In a piezoelectric/electrostrictive element according to the present invention, electrodes are electrically connected to a piezoelectric/electrostrictive portion. Preferably, the piezoelectric/electrostrictive portion is disposed between the electrodes. The electrodes are preferably disposed to include a bending displacement region of the piezoelectric/electrostrictive portion. For example, referring to FIG. 3, electrodes 4, 5, and 6 preferably cover at least 80% of each surface area of a first piezoelectric/electrostrictive portion 12 and a second piezoelectric/electrostrictive portion 13, including the central part thereof.

In a piezoelectric/electrostrictive element according to the present invention, the electrodes may be composed of at least one metal selected from the group consisting of Pt, Pd, Rh, Au, Ag, Ir, and alloys thereof. Among them, Pt or Pt alloys are preferred because of their high heat resistance in firing a piezoelectric/electrostrictive portion.

The thickness of the electrodes is preferably 15 μm or less and more preferably 5 μm or less. The electrodes having a thickness of more than 15 μm may act as a relaxation layer, thus decreasing the bending displacement. The electrodes may have a thickness of at least 0.05 μm to function as an electrode.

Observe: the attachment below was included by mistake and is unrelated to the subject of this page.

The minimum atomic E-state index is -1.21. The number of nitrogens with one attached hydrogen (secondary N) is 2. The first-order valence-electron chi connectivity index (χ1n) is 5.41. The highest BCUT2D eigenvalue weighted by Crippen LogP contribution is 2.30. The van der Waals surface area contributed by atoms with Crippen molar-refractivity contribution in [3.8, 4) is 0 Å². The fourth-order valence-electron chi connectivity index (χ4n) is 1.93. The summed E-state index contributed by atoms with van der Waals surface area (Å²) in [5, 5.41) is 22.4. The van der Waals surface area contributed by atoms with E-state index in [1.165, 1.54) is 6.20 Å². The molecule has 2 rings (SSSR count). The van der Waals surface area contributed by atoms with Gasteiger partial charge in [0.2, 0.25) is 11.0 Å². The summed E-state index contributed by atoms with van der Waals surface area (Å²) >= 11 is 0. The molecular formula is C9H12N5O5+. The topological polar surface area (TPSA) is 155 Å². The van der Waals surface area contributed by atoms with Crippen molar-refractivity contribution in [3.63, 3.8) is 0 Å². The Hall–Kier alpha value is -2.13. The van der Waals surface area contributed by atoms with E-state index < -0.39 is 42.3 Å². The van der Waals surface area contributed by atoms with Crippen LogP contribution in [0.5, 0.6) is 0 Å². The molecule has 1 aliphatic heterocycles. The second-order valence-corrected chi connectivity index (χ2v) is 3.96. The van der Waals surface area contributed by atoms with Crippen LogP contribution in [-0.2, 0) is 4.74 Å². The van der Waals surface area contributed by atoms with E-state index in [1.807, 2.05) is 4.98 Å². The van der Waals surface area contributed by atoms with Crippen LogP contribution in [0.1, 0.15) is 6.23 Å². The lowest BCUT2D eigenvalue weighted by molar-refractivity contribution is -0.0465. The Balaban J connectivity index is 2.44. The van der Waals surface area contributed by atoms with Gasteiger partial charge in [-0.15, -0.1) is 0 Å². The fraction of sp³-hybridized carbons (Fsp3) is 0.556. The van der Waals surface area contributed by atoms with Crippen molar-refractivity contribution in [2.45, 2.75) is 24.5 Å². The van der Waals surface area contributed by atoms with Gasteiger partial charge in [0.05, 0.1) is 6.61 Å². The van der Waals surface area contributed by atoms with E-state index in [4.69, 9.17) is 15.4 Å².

A method for manufacturing a piezoelectric/electrostrictive element according to an embodiment of the present invention will now be described. First, a piezoelectric/electrostrictive material layer is formed on a ceramic substrate or on a first electrode formed on a substrate. The first electrode may be formed by ion beam sputtering, vacuum evaporation, physical vapor deposition (PVD), ion plating, chemical vapor deposition (CVD), plating, screen printing, spraying, or dipping. Preferably, the first electrode is formed by sputtering or screen printing in terms of connection between the first electrode and the substrate and between the first electrode and a piezoelectric/electrostrictive portion. The first electrode thus formed may be fired (heat treatment) at a temperature in the range of 600° C. to 1400° C. to be combined with the substrate and/or the piezoelectric/electrostrictive portion into one unit. Firing may be performed subsequently to the formation of each individual electrode or simultaneously with the heat treatment of the piezoelectric/electrostrictive material layer.